"Any voice student has the ability to succeed—both on a personal and artistic level. As their instructor, I maintain high expectations for the student, often higher than what they believe they can reach. While reaching one’s expectations is usually accompanied by a feeling of worthiness, far more is gained on simply the journey toward those expectations. Most importantly in teaching voice, especially to the musical theater singer, is imparting lasting wisdom and tools that can be kept in the singer’s “toolbox” to be used throughout life when they are pursuing opportunities outside of the vocal studio setting. A thorough understanding of breath, resonance, and tension-free singing is the foundation for voice students. Aiding students in achieving a healthy, balanced sound is one thing, but providing them with knowledge to maintain that vitality and beauty throughout their life/career is quite another.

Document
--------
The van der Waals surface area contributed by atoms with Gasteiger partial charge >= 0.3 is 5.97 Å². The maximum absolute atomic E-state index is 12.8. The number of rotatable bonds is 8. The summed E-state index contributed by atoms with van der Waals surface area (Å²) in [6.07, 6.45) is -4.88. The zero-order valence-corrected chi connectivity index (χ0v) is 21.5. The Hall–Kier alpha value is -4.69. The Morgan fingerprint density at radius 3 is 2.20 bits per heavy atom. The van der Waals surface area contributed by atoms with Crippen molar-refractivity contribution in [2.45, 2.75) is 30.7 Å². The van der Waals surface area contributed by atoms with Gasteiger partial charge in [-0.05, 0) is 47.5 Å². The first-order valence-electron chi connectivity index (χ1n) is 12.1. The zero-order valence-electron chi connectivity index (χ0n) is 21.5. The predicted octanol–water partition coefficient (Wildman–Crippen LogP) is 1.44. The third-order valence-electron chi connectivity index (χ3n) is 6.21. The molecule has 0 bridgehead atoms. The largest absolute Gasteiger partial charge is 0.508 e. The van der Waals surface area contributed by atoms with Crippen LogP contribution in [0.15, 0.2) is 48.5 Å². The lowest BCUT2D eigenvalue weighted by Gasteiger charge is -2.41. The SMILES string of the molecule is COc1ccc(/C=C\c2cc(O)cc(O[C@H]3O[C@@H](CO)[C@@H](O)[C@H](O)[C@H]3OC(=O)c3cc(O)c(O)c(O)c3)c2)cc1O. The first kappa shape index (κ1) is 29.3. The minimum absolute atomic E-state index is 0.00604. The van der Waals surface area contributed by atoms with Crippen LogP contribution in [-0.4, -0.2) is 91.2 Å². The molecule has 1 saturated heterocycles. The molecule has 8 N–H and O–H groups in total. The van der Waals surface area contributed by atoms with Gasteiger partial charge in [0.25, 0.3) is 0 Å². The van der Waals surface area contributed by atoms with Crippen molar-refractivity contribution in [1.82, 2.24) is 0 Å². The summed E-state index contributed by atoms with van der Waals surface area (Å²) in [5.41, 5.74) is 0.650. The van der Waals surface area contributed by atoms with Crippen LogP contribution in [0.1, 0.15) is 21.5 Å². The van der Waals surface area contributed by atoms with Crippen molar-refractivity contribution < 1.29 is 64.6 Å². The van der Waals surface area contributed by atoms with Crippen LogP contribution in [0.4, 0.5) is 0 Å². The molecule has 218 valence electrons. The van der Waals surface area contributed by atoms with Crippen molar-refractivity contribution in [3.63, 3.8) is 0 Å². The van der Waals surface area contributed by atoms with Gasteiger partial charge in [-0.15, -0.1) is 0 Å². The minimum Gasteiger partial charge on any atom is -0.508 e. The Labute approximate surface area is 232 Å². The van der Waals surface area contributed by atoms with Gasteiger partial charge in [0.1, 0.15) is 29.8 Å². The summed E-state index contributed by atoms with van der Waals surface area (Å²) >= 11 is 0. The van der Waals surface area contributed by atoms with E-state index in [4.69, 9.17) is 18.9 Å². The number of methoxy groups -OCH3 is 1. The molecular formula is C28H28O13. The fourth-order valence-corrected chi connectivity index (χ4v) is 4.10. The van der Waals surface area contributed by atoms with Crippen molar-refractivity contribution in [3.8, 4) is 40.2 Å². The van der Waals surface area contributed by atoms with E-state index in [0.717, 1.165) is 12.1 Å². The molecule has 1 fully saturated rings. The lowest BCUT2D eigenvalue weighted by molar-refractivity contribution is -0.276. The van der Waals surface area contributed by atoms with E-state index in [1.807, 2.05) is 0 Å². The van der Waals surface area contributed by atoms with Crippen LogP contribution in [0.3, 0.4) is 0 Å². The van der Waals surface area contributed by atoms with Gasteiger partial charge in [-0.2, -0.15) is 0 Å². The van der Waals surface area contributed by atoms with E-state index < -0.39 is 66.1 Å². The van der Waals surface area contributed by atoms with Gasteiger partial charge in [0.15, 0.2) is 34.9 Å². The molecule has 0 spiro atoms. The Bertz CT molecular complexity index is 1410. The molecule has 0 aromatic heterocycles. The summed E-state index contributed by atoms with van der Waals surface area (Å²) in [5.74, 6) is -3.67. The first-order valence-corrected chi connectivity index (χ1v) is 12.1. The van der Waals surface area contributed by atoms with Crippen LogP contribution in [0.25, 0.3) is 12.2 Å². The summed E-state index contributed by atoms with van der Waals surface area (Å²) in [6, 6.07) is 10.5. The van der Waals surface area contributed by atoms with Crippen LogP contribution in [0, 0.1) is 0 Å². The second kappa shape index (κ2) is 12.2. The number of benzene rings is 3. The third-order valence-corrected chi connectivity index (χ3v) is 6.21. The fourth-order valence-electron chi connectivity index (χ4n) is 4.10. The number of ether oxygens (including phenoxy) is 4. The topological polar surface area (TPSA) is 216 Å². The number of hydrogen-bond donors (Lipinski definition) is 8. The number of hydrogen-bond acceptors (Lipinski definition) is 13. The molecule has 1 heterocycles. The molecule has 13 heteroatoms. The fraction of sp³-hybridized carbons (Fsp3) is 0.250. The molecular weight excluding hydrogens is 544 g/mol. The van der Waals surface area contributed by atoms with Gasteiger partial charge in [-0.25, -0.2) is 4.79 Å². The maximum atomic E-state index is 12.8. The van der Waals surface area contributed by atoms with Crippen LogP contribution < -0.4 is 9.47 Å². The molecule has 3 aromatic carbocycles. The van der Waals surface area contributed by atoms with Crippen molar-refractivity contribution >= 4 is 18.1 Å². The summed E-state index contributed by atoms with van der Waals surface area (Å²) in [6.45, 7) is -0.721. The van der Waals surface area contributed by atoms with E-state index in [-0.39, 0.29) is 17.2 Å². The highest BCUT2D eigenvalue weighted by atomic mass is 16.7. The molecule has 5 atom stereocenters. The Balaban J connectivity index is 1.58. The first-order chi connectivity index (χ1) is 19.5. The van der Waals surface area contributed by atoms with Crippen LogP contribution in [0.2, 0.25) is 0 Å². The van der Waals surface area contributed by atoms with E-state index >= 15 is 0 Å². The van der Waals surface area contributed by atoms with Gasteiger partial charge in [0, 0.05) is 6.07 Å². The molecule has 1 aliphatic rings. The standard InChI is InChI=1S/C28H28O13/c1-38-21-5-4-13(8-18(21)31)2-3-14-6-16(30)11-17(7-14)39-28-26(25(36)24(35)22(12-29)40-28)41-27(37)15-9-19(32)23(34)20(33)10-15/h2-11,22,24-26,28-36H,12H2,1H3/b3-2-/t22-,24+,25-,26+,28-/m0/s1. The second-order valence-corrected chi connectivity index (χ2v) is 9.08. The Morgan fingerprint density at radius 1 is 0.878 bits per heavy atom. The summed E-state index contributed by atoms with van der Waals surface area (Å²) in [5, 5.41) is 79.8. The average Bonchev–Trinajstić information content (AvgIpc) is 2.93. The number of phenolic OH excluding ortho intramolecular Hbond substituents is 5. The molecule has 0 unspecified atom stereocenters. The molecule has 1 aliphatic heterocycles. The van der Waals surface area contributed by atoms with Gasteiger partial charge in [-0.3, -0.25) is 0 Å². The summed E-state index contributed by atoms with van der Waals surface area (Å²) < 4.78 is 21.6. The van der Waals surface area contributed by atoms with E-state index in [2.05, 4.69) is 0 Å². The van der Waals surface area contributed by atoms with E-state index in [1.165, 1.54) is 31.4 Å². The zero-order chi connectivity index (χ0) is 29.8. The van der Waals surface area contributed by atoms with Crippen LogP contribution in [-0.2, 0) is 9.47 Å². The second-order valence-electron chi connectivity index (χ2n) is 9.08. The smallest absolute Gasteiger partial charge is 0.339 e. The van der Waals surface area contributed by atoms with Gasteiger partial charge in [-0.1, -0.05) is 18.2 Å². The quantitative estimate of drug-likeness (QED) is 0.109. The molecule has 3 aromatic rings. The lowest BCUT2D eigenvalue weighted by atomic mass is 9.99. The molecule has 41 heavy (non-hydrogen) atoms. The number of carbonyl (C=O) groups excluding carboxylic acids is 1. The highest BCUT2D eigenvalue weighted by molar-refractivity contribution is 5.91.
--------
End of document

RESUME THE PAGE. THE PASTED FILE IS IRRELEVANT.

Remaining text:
Throughout the exploration of their voices, students can experience an increased sense of vulnerability. This is paramount in the process of learning how to use one’s voice, both on and off of the stage. Students not only learn about how their voice operates on an anatomical level, but also how to allow their voices to be a vessel for their emotions. This vulnerability can be accessed through performing in front of peers, discussions of character/given circumstances, and a number of acting exercises. I believe in creating a safe place for students to explore vocal technique as well as themselves emotionally. This inner expression will aid the student in growing exponentially, not only as a singer but as an artist and person as well.
As a singer that has gone through vocal therapy myself, I understand the needs, both physically and emotionally, that accompany a vocal challenge. I envision myself as both an instructor and mentor in these cases, allowing the student the support he/she needs as they experience the healing process. Vocal health is vital in my teaching and music directing, as health is for any athlete. I remind students that what is most important in their singing is what they feel and not what they hear. The priority of feelings over hearing is one way in which singers can have careers that last a lifetime."